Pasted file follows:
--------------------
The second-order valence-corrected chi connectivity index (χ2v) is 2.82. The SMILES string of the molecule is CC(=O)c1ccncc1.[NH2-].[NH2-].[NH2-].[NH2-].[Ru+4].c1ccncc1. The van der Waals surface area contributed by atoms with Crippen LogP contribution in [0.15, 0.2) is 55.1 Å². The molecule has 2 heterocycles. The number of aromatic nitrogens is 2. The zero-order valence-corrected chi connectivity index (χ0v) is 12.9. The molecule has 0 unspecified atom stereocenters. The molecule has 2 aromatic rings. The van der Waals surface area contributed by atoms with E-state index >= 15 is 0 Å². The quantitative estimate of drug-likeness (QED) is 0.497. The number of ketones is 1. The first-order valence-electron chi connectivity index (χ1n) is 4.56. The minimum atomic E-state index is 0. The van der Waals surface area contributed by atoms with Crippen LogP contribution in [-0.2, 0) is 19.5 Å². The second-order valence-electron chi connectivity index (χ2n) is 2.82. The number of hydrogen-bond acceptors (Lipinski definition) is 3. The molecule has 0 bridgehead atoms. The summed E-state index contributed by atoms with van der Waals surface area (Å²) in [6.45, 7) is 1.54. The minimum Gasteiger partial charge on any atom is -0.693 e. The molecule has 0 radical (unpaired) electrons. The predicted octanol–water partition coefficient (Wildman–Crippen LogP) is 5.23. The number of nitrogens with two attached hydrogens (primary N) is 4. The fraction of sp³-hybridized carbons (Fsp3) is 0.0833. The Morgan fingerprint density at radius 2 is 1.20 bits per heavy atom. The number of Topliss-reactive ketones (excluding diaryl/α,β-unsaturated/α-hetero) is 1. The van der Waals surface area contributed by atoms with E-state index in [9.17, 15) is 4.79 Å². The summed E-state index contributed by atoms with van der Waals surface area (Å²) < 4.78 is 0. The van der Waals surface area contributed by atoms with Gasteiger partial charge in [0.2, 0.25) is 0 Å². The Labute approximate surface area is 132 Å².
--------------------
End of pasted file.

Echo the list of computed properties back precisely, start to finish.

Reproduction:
The second-order valence-corrected chi connectivity index (χ2v) is 2.82. The SMILES string of the molecule is CC(=O)c1ccncc1.[NH2-].[NH2-].[NH2-].[NH2-].[Ru+4].c1ccncc1. The van der Waals surface area contributed by atoms with Crippen LogP contribution in [0.15, 0.2) is 55.1 Å². The molecule has 2 heterocycles. The number of aromatic nitrogens is 2. The zero-order valence-corrected chi connectivity index (χ0v) is 12.9. The molecule has 0 unspecified atom stereocenters. The molecule has 2 aromatic rings. The van der Waals surface area contributed by atoms with E-state index >= 15 is 0 Å². The quantitative estimate of drug-likeness (QED) is 0.497. The number of ketones is 1. The first-order valence-electron chi connectivity index (χ1n) is 4.56. The minimum atomic E-state index is 0. The van der Waals surface area contributed by atoms with Crippen LogP contribution in [-0.2, 0) is 19.5 Å². The second-order valence-electron chi connectivity index (χ2n) is 2.82. The number of hydrogen-bond acceptors (Lipinski definition) is 3. The molecule has 0 bridgehead atoms. The summed E-state index contributed by atoms with van der Waals surface area (Å²) in [6.45, 7) is 1.54. The minimum Gasteiger partial charge on any atom is -0.693 e. The molecule has 0 radical (unpaired) electrons. The predicted octanol–water partition coefficient (Wildman–Crippen LogP) is 5.23. The number of nitrogens with two attached hydrogens (primary N) is 4. The fraction of sp³-hybridized carbons (Fsp3) is 0.0833. The Morgan fingerprint density at radius 2 is 1.20 bits per heavy atom. The number of Topliss-reactive ketones (excluding diaryl/α,β-unsaturated/α-hetero) is 1. The van der Waals surface area contributed by atoms with E-state index in [9.17, 15) is 4.79 Å². The summed E-state index contributed by atoms with van der Waals surface area (Å²) < 4.78 is 0. The van der Waals surface area contributed by atoms with Gasteiger partial charge in [0.2, 0.25) is 0 Å². The Labute approximate surface area is 132 Å².